How can investing in natural heritage enhance the livability of our cities? On April 26th this question became the framework for a dialogue between Canadian and Dutch design professionals at the Ravines and Wedges Workshop on Metropolitan Landscapes for Talent and Welfare. Hosted by Deltametropolis, TRCA, U of T, City of Toronto, and Evergreen, the workshop was organized to continue conversations that began at the Urban Land Institutes Electric Cities Symposium a few days earlier.
As cities expand and grow, society’s relationship with nature becomes more complex, with new balances required between urban spaces and biodiversity. Now is the time to think critically about how we imagine the city of the future. How can we improve the quality of life of metropolitan residents through reconnecting cities to green infrastructure — such as ravines, waterfronts, valley forests, creeks and parks?
The day-long workshop was a platform for the comparison of strategies and approaches between Canada and the Netherlands, with conversations exploring multiple avenues which might support and enhance our natural urban landscapes: through public-private partnerships, policy creation, financing opportunities, or social programming. Tower Renewal was a core topic of discussion, as thousands of towers on ravines define Toronto’s urban landscape. Workshop participants discussed strategies for reconnecting tower neighbourhoods to adjacent natural resources through policy, stewardship models, and active transit networks.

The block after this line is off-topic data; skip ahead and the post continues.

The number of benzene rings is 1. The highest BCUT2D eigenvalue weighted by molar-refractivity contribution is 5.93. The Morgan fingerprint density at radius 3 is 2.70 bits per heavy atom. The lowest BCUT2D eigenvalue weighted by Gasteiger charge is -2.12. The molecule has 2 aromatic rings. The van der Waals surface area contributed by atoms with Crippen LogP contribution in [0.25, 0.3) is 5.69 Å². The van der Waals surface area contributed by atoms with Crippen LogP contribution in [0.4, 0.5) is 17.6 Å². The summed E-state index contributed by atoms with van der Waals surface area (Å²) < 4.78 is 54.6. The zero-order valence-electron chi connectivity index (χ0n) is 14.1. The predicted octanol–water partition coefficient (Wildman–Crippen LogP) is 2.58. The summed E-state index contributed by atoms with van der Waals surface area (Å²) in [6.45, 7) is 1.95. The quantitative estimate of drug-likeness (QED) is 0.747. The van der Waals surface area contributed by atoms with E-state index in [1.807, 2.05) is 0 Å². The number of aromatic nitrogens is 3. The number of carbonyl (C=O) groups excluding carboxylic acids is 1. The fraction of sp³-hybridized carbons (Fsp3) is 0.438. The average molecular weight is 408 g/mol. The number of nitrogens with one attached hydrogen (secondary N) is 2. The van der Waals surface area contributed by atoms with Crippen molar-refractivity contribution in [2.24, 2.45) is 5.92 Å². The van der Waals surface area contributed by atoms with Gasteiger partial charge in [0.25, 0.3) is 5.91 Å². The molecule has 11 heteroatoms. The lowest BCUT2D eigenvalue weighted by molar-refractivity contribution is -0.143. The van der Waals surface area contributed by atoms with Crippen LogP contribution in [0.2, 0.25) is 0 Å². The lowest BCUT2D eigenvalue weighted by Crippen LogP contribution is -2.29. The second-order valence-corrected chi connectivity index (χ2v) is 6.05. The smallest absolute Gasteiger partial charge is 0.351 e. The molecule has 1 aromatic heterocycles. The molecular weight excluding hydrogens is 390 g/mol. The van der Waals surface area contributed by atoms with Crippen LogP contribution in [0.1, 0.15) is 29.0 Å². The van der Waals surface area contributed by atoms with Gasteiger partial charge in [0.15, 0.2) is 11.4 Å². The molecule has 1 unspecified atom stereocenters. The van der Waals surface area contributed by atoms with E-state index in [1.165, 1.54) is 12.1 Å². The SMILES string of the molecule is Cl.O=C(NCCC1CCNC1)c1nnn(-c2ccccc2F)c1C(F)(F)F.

Knitting together natural and urban infrastructures is a powerful city-building strategy. The modernist apartment tower neighbourhoods were built precisely according to these values, but car culture and ownership structures have led to the erosion of many of these crucial connections. Reinstating the relationship of towers to Toronto’s ravine systems is a crucial step toward neighbourhood resilience and ecological health for the 21st century.